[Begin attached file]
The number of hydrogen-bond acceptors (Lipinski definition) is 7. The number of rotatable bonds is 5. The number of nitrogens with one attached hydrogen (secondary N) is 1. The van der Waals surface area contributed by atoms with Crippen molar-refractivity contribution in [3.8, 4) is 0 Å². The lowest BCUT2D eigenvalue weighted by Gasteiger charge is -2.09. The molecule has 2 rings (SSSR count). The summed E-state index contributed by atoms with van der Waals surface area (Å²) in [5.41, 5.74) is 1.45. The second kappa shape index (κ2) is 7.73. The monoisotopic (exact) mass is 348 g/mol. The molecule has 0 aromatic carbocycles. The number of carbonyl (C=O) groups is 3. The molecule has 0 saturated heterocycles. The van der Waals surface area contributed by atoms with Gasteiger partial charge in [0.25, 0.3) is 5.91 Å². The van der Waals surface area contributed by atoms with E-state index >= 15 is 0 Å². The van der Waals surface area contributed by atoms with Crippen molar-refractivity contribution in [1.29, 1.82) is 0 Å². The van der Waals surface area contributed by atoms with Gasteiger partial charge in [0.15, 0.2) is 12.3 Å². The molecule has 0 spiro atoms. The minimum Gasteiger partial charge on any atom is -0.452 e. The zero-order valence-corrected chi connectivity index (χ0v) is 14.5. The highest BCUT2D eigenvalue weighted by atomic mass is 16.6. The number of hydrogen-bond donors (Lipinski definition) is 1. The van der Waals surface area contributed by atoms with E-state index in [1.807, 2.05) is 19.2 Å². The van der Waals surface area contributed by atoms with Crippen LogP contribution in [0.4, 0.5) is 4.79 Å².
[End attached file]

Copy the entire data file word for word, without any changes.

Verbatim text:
The number of hydrogen-bond acceptors (Lipinski definition) is 7. The number of rotatable bonds is 5. The number of nitrogens with one attached hydrogen (secondary N) is 1. The van der Waals surface area contributed by atoms with Crippen molar-refractivity contribution in [3.8, 4) is 0 Å². The lowest BCUT2D eigenvalue weighted by Gasteiger charge is -2.09. The molecule has 2 rings (SSSR count). The summed E-state index contributed by atoms with van der Waals surface area (Å²) in [5.41, 5.74) is 1.45. The second kappa shape index (κ2) is 7.73. The monoisotopic (exact) mass is 348 g/mol. The molecule has 0 aromatic carbocycles. The number of carbonyl (C=O) groups is 3. The molecule has 0 saturated heterocycles. The van der Waals surface area contributed by atoms with Gasteiger partial charge in [0.25, 0.3) is 5.91 Å². The van der Waals surface area contributed by atoms with E-state index >= 15 is 0 Å². The van der Waals surface area contributed by atoms with Crippen molar-refractivity contribution in [1.29, 1.82) is 0 Å². The van der Waals surface area contributed by atoms with Gasteiger partial charge in [0.15, 0.2) is 12.3 Å². The molecule has 0 spiro atoms. The minimum Gasteiger partial charge on any atom is -0.452 e. The zero-order valence-corrected chi connectivity index (χ0v) is 14.5. The highest BCUT2D eigenvalue weighted by atomic mass is 16.6. The number of hydrogen-bond donors (Lipinski definition) is 1. The van der Waals surface area contributed by atoms with E-state index in [1.807, 2.05) is 19.2 Å². The van der Waals surface area contributed by atoms with Crippen LogP contribution in [0.4, 0.5) is 4.79 Å².